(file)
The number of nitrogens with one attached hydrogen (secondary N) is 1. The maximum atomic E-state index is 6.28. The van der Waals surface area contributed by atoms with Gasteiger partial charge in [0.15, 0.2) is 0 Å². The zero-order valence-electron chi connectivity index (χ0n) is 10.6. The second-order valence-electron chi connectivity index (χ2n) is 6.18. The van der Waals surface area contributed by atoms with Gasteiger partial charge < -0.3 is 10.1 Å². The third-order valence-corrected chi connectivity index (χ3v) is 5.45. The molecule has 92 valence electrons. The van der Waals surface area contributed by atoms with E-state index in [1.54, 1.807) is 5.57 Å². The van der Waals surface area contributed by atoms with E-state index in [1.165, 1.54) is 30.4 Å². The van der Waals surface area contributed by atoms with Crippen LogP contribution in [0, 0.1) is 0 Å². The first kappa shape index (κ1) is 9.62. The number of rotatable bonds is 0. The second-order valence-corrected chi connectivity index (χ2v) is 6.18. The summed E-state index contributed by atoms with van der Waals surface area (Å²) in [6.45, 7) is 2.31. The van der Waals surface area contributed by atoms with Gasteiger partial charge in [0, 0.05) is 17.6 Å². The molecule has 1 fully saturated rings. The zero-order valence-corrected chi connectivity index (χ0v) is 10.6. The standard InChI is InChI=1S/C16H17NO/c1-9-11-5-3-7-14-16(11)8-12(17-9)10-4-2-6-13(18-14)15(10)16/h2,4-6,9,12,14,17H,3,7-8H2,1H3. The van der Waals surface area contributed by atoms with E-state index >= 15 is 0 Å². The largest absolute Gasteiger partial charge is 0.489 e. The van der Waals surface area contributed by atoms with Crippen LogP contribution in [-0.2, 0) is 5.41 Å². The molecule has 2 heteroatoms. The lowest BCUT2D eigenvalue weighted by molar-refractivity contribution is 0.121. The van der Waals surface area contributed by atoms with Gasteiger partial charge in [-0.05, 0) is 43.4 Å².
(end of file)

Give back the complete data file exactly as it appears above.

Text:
The number of nitrogens with one attached hydrogen (secondary N) is 1. The maximum atomic E-state index is 6.28. The van der Waals surface area contributed by atoms with Gasteiger partial charge in [0.15, 0.2) is 0 Å². The zero-order valence-electron chi connectivity index (χ0n) is 10.6. The second-order valence-electron chi connectivity index (χ2n) is 6.18. The van der Waals surface area contributed by atoms with Gasteiger partial charge < -0.3 is 10.1 Å². The third-order valence-corrected chi connectivity index (χ3v) is 5.45. The molecule has 92 valence electrons. The van der Waals surface area contributed by atoms with E-state index in [1.54, 1.807) is 5.57 Å². The van der Waals surface area contributed by atoms with E-state index in [1.165, 1.54) is 30.4 Å². The van der Waals surface area contributed by atoms with Crippen LogP contribution in [0, 0.1) is 0 Å². The first kappa shape index (κ1) is 9.62. The number of rotatable bonds is 0. The second-order valence-corrected chi connectivity index (χ2v) is 6.18. The summed E-state index contributed by atoms with van der Waals surface area (Å²) in [6.45, 7) is 2.31. The van der Waals surface area contributed by atoms with Gasteiger partial charge in [0, 0.05) is 17.6 Å². The molecule has 1 fully saturated rings. The zero-order valence-corrected chi connectivity index (χ0v) is 10.6. The standard InChI is InChI=1S/C16H17NO/c1-9-11-5-3-7-14-16(11)8-12(17-9)10-4-2-6-13(18-14)15(10)16/h2,4-6,9,12,14,17H,3,7-8H2,1H3. The van der Waals surface area contributed by atoms with E-state index >= 15 is 0 Å². The largest absolute Gasteiger partial charge is 0.489 e. The van der Waals surface area contributed by atoms with Crippen LogP contribution in [-0.2, 0) is 5.41 Å². The molecule has 2 heteroatoms. The lowest BCUT2D eigenvalue weighted by molar-refractivity contribution is 0.121. The van der Waals surface area contributed by atoms with Gasteiger partial charge in [-0.05, 0) is 43.4 Å².